The earliest sunset for 40 degrees N. latitude is on December 8, and the year’s earliest sunset comes around then for everyone near this latitude. The exact date of the Northern Hemisphere’s earliest sunset or the Southern Hemisphere’s earliest sunrise varies by latitude. But, at temperate latitudes, both of these annual hallmarks in our sky come some weeks before the December solstice, not on the solstice as you might expect.
Every year, toward the end of the first week of December – that is, around now – mid-temperate latitudes in the Northern Hemisphere have their earliest sunsets. That would be the latitude of New York City (shown in Jerry Ferguson‘s photo, top of post); Philadelphia, Pennsylvania; Kansas City, Missouri; Denver, Colorado; Reno, Nevada; Beijing, China; Madrid, Spain; Naples, Italy.
Suppose you live at 40o South latitude? Then, you’d be waking up to the earliest sunrises of the year.
What if you’re not at 40o North or 40o South latitude? At latitudes closer to the equator, the earliest sunset or earliest sunrise comes at an earlier date.
Closer to the Arctic and Antarctic Circles, the earliest sunset and earliest sunrise happen nearer the December solstice.
The next solstice in 2015 comes on December 21 or 22 (depending on your time zone) and marks an unofficial beginning for winter in the Northern Hemisphere. For this hemisphere, this upcoming solstice brings the shortest day and longest night of the year. And yet the earliest sunsets for middle latitudes in the Northern Hemisphere happen around December 8.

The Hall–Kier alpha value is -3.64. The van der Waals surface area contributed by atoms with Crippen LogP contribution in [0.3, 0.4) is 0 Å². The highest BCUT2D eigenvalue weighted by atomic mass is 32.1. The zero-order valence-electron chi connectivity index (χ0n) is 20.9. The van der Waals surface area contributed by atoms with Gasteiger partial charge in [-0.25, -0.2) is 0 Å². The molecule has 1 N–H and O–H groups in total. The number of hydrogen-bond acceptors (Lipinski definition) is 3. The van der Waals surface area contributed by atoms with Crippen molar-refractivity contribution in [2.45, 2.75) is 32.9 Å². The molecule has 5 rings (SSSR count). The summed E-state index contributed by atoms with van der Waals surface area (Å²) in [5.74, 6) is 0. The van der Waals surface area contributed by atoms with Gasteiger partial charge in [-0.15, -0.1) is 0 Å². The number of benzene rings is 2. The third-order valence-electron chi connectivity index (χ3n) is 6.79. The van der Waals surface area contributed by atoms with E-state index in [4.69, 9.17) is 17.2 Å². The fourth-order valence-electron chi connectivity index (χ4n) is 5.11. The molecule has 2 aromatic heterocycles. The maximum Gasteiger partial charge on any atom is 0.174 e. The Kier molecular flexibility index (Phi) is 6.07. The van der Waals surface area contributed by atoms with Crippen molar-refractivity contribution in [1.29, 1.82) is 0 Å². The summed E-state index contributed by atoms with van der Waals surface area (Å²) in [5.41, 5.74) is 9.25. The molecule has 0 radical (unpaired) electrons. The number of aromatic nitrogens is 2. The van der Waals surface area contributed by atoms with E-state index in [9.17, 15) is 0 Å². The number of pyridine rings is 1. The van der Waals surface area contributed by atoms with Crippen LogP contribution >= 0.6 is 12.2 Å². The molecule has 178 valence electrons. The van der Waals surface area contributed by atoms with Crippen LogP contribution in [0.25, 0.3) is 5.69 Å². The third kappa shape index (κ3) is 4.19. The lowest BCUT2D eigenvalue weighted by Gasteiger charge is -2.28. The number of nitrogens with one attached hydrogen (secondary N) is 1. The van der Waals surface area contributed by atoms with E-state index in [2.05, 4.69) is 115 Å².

It seems paradoxical. At middle latitudes in the U.S. – and throughout the Northern Hemisphere – the earliest sunsets of the year come about two weeks before the solstice and the shortest day of the year.
Why isn’t the earliest sunset on the year’s shortest day? It’s because of the discrepancy between the clock and the sun. A clock ticks off exactly 24 hours from one noon to the next. But an actual day – as measured by the spin of the Earth, from what is called one “solar noon” to the next – rarely equals 24 hours exactly.
Solar noon is also called simply midday. It refers to that instant when the sun reaches its highest point for the day. In the month of December, the time period from one solar noon to the next is actually half a minute longer than 24 hours. On December 8, the sun reaches its noontime position at 11:52 a.m. local standard time. Two weeks later – on the winter solstice – the sun will reach its noontime position around 11:59 a.m. That’s 7 minutes later than on December 8.
The later clock time for solar noon also means a later clock time for sunrise and sunset. The table below helps to explain.
For Philadelphia, Pennsylvania
|Date||Sunrise||Solar Noon (Midday)||Sunset||Daylight Hours|
|December 8||7:09 a.m.||11:52 a.m.||4:35 p.m.||9 hours 26 minutes|
|December 22||7:19 a.m.||11:59 a.m.||4:39 p.m.||9 hours 20 minutes|
As you might have guessed, the latest sunrises and sunsets aren’t on the day of the solstice either. For middle latitudes in the Northern Hemisphere, the latest sunrises come in early January.
So there’s variation in the exact dates, but the sequence is always the same for both hemispheres. First: earliest sunset before the winter solstice, the winter solstice itself, latest sunrise after the winter solstice. Half a year later: earliest sunrise before the summer solstice, the summer solstice itself, latest sunset.
The earliest and latest sunsets and sunrises are lovely phenomena that happen around every solstice. People around the world notice them and often ask about them.
Bottom line: The 2015 solstice comes on December 22, but the earliest sunsets at mid-northern latitudes – say, 40 degrees N. happen on or near December 8. Latitudes closer to the equator had their earliest sunset in late November, or earlier in December. Latitudes closer to the Arctic Circle have their earliest sunset closer to the December solstice.